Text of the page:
Humans trade favours for long time to build relationships: Study
Researchers using chimps and bonobos to study reciprocity in humans, have found evidences that strongly suggest that favours are exchanged over long periods of time to build relationships.
When you let a neighbour borrow a cup of sugar from you, is your response merely give and take that characterize your long-term relationship?
"We studied the question in chimpanzees and bonobos -- our two closest living relatives -- and looked at the exchanges of grooming and food sharing, which are two common types of favours among these apes," says study co-author Adrian Jaeggi, the journal Evolution and Human Behaviour reports.
"The article focuses on the question of whether individuals do favours because they expect them to be reciprocated at some other time, and, more specifically, whether such exchanges have to happen immediately, or can take place over longer time spans," said Jaeggi, a post-doctoral anthropology researcher at the University of California - Santa Barbara (UCSB).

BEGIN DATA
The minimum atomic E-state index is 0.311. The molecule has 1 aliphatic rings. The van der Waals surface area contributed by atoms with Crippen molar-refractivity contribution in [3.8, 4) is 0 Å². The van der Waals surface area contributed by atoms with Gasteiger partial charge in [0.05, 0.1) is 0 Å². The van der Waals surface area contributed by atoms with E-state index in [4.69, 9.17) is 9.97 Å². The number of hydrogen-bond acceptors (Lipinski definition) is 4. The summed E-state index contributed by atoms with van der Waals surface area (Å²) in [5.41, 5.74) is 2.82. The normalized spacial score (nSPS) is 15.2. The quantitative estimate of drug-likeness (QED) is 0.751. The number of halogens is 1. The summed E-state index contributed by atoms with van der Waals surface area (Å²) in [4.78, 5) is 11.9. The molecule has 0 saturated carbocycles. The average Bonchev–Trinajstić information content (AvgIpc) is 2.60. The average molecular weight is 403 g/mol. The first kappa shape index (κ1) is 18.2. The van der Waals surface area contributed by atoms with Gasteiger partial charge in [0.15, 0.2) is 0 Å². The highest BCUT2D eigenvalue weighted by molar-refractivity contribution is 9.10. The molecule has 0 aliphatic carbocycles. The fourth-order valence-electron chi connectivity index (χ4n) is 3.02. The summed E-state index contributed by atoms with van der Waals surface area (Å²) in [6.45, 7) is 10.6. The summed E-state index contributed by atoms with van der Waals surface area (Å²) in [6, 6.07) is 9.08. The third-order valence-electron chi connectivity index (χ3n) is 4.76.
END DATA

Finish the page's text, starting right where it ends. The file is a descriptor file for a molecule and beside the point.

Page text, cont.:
According to Jaeggi, while results of the research provide some evidence for immediate exchanges, they more strongly support the notion that favours are exchanged over long periods of time to develop relationships, according to an UCSB statement.
"In the chimp group we studied, we knew there was a lot of this long-term exchange," said Jaeggi.
"We didn't find any evidence for a short-term effect." They recognise others in the group, form long-term relationships, and associate with individuals who have helped them in the past.
"In the wild, for example, chimps hunt for smaller monkeys, and they commonly share the meat. It's similar to what hunters and gatherers do," Jaeggi said.
"We found that sharing was predicted by who the chimps' long-term friends and partners were," he said.
Bonobos, on the other hand, presented a different result. "Chimps would go and take food pretty confidently, but bonobos were more reticent. They'd reach out and then groom. It seemed to be that they'd groom to release tension, and then there would be these short-term reciprocal exchanges."
But even those exchanges seem to be more a by-product of the need to reduce tension, Jaeggi noted, rather than short-term contingencies used to establish reciprocity.